Ted Simons: AN ARIZONA-BASED RESEARCH TEAM IS GETTING AN $18 MILLION GRANT TO FIGHT PANCREATIC CANCER. THE MONEY COMES FROM "STAND UP TO CANCER", A CHARITY SPONSORED BY THE ENTERTAINMENT INDUSTRY. LATE LAST MONTH, IT AWARDED NEARLY $74 MILLION TO FIVE CANCER RESEARCH DREAM TEAMS ACROSS THE COUNTRY. ONE OF THOSE TEAMS IS A PARTNERSHIP BETWEEN PHOENIX-BASED T-GEN AND THE UNIVERSITY OF PENNSYLVANIA. AS DAVID MAJURE REPORTS, THE TEAM WILL DO ITS RESEARCH AT T-GEN CLINICAL RESEARCH SERVICES AT SCOTTSDALE HEALTHCARE.
Joyce Ingold, RN: How are you feeling today?
Patrick Ryan: Well, pretty good considering I've just come off another cycle of chemotherapy.
David Majure: Patrick Ryan is part of a cancer clinical trial conducted by T-gen clinical research at Scottsdale healthcare. He's getting quality medical care, while helping researchers test new drugs and new procedures for treating cancer.
Ramesh Ramanathan, MD: Clinical research is very important. One of the things that held us back is very few patients in the country get treated on a clinical trial, less than 5%. That has really slowed incorporating new drugs into treatment. We would encourage patients to look into clinical trials when they are diagnosed with cancer.
David Majure: Clinical trails by very nature experimental but they are regulated by the federal government to minimize risk and maximize patient safety.
Joyce Ingold, RN: Clinical trial is for standard of care for cancer and the cancer is resistant to that and cancers that there's not a standard of therapy for and depending on the cancer they jump into a clinical trial.
David Majure: Patrick Ryan is a good example.
Patrick Ryan: A little more than a year ago I was diagnosed with pancreatic cancer. When you are first diagnosed, it's almost told like you got a death sentence.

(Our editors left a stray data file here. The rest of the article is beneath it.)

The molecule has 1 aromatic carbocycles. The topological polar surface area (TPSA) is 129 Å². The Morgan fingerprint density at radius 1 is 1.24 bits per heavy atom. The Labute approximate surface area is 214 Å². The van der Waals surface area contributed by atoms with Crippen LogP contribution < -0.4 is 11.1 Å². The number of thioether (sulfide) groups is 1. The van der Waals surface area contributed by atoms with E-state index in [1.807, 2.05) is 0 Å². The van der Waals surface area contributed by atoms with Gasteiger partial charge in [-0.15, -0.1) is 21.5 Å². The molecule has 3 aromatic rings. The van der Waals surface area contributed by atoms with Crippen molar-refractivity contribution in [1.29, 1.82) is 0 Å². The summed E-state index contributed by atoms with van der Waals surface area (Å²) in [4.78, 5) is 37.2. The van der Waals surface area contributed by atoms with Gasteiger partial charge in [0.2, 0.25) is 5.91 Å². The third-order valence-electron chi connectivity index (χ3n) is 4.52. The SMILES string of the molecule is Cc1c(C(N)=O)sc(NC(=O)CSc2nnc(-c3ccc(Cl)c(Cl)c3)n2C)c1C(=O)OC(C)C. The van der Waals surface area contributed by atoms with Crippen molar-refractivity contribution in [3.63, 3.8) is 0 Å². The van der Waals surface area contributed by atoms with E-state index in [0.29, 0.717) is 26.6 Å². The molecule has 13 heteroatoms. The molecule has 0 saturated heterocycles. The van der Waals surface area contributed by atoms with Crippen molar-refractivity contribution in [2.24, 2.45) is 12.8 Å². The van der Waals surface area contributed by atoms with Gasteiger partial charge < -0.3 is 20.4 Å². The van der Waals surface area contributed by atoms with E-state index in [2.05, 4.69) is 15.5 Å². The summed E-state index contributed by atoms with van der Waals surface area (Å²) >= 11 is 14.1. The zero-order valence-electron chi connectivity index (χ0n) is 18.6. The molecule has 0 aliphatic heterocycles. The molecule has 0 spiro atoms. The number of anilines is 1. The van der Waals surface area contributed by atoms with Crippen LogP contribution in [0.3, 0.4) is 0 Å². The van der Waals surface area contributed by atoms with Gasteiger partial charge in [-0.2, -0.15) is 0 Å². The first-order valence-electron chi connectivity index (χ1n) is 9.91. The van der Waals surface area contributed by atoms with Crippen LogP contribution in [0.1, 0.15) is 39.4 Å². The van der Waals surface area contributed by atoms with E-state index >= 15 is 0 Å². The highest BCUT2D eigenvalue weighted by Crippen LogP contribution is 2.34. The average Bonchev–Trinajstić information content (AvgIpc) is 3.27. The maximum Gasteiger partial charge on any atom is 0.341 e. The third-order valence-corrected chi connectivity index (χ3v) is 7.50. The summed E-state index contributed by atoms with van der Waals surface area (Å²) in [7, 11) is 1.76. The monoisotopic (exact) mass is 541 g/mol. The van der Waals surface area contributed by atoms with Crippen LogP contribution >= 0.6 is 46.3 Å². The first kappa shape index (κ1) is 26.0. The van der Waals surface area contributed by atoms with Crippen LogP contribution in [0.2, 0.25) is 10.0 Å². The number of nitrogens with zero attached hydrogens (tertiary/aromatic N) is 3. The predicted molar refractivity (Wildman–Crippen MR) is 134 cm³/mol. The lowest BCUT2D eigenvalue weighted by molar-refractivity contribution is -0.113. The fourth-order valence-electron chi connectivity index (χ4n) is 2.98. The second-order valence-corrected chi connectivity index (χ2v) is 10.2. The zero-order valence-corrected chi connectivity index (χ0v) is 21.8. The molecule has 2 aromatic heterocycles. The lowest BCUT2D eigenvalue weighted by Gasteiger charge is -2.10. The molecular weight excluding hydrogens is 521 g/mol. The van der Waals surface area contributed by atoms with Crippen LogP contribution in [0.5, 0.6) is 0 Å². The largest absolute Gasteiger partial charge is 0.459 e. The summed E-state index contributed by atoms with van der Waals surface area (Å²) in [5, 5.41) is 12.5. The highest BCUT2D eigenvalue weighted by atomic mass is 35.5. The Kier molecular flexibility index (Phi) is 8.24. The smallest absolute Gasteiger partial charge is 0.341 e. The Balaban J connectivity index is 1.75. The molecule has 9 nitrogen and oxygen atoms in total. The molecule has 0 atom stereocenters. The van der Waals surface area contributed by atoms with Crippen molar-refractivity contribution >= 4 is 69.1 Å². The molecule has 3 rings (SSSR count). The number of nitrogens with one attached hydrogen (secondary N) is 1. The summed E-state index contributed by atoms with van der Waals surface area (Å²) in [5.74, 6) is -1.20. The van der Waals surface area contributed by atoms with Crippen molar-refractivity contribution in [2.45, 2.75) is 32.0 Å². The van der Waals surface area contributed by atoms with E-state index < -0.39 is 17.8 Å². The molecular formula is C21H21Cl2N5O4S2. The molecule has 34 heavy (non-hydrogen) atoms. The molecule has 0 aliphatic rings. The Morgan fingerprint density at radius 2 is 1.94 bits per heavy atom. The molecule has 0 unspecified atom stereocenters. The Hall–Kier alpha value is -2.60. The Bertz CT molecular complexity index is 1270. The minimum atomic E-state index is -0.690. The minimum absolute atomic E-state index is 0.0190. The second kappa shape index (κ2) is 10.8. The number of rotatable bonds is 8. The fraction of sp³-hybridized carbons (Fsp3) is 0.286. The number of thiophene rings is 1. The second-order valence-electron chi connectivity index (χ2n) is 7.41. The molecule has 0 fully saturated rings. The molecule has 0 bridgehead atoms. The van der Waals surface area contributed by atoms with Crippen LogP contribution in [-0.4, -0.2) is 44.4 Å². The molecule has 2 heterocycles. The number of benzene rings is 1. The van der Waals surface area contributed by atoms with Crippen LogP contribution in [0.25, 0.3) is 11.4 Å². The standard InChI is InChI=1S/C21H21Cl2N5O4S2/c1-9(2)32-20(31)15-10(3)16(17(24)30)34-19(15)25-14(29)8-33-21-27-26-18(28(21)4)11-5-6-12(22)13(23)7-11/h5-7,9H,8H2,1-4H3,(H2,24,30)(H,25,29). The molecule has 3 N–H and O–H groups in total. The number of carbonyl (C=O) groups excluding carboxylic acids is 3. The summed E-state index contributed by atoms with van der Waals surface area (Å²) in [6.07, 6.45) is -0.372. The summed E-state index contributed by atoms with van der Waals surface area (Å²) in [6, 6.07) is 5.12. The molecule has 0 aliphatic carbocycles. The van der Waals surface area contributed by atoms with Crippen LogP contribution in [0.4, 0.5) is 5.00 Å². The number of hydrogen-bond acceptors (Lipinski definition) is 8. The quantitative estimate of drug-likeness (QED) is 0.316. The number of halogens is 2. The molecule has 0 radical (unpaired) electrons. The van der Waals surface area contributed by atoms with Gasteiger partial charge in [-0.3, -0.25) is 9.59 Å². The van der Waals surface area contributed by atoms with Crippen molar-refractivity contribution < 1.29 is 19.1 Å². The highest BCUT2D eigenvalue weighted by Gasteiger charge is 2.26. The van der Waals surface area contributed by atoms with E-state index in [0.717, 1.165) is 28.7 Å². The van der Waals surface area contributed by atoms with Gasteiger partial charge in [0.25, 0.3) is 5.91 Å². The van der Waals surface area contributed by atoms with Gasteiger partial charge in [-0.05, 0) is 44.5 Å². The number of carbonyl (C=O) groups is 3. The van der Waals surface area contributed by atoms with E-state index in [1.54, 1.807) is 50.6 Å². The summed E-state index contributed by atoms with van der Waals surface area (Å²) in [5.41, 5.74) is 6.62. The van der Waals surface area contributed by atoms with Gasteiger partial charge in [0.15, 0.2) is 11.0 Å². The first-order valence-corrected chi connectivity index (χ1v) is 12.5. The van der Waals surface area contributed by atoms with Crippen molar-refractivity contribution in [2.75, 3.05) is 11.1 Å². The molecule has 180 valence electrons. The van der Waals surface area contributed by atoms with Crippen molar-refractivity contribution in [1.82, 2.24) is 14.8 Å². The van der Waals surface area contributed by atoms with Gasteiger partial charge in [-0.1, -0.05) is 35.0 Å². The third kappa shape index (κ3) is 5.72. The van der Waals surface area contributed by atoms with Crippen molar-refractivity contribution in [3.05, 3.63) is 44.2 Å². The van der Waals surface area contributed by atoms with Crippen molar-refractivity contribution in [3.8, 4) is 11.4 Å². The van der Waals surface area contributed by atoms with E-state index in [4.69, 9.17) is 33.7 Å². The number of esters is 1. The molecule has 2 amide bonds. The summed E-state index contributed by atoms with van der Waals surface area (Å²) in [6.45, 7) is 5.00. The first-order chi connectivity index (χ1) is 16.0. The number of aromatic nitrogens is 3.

>> I would let the patient know.
Ramesh Ramanathan, MD: Few patients live more than a year with advanced pancreatic cancer. The goal is to increase initially the one-year survival rate because we see very few patients living more than a year. We are on the verge of making major break throughs.
David Majure: On the new $18 million Grant from Stand Up To Cancer will help. The money will be used by T-gen in partnership with university of Pennsylvania to find new ways to fight pancreatic cancer.
Ramesh Ramanathan, MD: We will look at new ways of starving the pancreatic cancer growth and new ways to add to the ongoing clinical trails. One of the main areas we focus on here is pancreatic cancer. It's been a difficult cancer to treat. There's very few treatment options and most patients don't respond to chemotherapy and this Grant will help us take discoveries made in the laboratory to patient's care.
Patrick Ryan: Hopefully these researchers and doctors will keep learning more about this disease and will eventually be able to through their research and trails come up with a cure for this disease.
David Majure: It's a disease that's usually fatal in less than a year. Now in his 14th month of treatment, Patrick Ryan is beating those odds.
Patrick Ryan: Thanks to your faith and support from the family and wonderful people at T-gen, you keep fighting. I think that's what is important. Keep up the good fight.
Ted Simons: HERE NOW TO TALK ABOUT THE CLINICAL TRIALS AND THE $18 MILLION GRANT IS DR. MARK SLATER, VICE PRESIDENT OF RESEARCH FOR SCOTTSDALE HEALTHCARE. Thanks for joining us tonight. We appreciate it.
Mark Alater, Ph.D.: Thank you.
Ted Simons: Why was T-gen and Scottsdale healthcare targeted for this money?